The Commercial Lunar Payload Services payloads will be incorporated into the IM-3 commercial mission and fly onboard a Nova-C lunar lander, Community Impact Newspaper previously reported. Five CLPS missions to the lunar surface have been awarded to take place over the next three years, and IM has been awarded three of those missions.

The company, which has an office on Bay Area Boulevard, has created several lander vehicles. Its largest lander, the Nova-M, is capable of carrying a total 5,000 kilograms of payload to the lunar surface, per the press kit.

Starting in 2023, IM will transition from its current spaceport facility into the new building, where staff will build, command and communicate with more hardware that will go to the moon, per the press kit. The expansion project, anticipated to cost no more than $40 million, is driven by demand for the company's complete lunar program, from moon lander to deep-space communications.

Along with Turner, local industry leaders expressed optimism about the potential for aerospace growth in southeast Houston at the Dec. 2 event. Turner shared the podium with IM’s President and CEO Steve Altemus as well as Arturo Machuca, general manager of Ellington Airport and the Houston Spaceport; all three said the local aerospace industry is composed of workers with the necessary passion, talent and drive to make a lasting legacy on the lunar surface.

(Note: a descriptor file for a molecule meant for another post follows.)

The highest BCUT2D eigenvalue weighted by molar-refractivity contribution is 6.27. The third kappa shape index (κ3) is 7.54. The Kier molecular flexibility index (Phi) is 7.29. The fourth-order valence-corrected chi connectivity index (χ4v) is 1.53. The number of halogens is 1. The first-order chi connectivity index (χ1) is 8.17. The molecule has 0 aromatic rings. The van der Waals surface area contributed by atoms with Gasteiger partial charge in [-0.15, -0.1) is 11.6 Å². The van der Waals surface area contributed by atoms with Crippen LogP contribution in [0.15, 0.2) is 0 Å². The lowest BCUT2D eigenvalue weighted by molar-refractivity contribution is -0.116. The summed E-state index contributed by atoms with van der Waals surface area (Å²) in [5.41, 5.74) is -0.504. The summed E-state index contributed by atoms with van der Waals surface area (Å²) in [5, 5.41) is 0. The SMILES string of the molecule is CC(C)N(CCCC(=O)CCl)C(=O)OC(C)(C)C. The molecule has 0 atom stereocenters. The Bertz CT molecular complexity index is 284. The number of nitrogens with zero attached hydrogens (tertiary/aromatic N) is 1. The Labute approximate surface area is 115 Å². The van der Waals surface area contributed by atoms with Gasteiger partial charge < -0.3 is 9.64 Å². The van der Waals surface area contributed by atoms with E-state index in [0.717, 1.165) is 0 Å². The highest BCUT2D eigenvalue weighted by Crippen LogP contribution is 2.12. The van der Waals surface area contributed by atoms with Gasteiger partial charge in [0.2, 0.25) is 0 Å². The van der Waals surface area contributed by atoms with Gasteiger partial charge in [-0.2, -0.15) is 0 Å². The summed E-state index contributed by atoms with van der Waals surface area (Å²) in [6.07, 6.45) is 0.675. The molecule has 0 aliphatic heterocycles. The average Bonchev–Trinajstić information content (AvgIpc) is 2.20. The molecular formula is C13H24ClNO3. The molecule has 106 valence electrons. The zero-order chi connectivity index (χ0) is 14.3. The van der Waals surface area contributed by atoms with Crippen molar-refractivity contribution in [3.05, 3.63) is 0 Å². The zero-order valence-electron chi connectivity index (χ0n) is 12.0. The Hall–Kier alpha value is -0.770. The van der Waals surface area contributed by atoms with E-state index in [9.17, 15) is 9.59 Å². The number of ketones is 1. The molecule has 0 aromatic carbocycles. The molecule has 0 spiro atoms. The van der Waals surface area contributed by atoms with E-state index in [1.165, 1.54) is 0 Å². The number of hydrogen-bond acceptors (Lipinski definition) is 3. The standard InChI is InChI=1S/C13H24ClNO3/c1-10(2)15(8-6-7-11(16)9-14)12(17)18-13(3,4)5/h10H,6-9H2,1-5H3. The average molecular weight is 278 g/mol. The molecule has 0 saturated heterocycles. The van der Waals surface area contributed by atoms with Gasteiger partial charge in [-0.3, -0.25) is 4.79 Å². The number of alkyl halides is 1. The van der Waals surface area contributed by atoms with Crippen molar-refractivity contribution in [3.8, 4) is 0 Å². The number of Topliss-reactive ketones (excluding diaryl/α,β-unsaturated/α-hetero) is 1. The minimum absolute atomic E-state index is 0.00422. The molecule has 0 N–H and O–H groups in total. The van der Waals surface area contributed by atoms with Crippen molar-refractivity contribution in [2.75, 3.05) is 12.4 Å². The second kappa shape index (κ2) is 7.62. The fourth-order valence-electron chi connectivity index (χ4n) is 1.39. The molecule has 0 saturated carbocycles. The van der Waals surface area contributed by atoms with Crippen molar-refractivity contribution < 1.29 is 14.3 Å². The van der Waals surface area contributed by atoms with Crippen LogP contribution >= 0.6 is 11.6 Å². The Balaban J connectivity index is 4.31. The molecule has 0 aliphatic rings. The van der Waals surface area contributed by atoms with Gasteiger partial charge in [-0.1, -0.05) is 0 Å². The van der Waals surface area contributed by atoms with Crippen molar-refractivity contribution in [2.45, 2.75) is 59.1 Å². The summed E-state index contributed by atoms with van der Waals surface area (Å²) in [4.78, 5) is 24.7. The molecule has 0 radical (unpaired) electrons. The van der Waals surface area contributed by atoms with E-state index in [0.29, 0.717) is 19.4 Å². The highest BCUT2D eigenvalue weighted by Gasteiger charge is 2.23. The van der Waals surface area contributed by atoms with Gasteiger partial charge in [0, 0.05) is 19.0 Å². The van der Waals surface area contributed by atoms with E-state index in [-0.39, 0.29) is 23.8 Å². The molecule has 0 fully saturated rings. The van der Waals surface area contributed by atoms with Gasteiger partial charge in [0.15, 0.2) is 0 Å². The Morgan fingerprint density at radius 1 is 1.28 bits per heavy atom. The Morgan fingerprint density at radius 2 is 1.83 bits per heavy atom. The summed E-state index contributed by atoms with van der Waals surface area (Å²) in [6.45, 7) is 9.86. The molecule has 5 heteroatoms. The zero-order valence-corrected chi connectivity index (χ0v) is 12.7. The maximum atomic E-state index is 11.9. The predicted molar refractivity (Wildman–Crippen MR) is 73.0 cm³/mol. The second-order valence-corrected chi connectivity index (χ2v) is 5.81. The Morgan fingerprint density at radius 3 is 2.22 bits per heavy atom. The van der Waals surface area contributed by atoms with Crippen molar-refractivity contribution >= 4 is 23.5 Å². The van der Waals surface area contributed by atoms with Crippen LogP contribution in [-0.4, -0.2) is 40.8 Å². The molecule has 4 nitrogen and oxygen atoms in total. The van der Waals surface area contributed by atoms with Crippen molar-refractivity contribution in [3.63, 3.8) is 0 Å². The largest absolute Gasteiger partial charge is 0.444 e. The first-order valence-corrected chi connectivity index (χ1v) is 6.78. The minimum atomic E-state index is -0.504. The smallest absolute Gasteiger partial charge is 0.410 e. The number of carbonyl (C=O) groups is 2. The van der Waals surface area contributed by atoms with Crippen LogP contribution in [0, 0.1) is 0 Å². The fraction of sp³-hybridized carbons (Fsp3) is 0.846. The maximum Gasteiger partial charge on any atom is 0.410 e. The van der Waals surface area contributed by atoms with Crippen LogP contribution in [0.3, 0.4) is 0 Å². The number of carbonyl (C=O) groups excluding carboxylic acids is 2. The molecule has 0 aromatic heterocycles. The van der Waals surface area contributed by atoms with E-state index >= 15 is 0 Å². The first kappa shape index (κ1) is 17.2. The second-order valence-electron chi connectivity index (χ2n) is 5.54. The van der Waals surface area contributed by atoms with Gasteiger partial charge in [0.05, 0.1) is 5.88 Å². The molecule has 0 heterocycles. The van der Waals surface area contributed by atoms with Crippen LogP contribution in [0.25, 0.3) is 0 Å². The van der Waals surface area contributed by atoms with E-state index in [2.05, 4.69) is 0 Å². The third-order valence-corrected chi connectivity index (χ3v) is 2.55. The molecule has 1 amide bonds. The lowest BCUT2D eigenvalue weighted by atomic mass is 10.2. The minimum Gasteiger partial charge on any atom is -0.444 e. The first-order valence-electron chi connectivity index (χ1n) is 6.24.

“These are intrepid spirits, seeking victory over things that others see as impossible,” Altemus said of IM’s mechanics. “The time has come for the next phase of Intuitive Machines, where we turn our mechanics loose with the tools, and the space and the resources they need to change the world.”

The U.S., China and Russia are the only countries to ever land on the moon. IM will add to that narrative when it lands next year, thanks to the work of the 150 mechanics taking part in something bigger than themselves, Altemus said.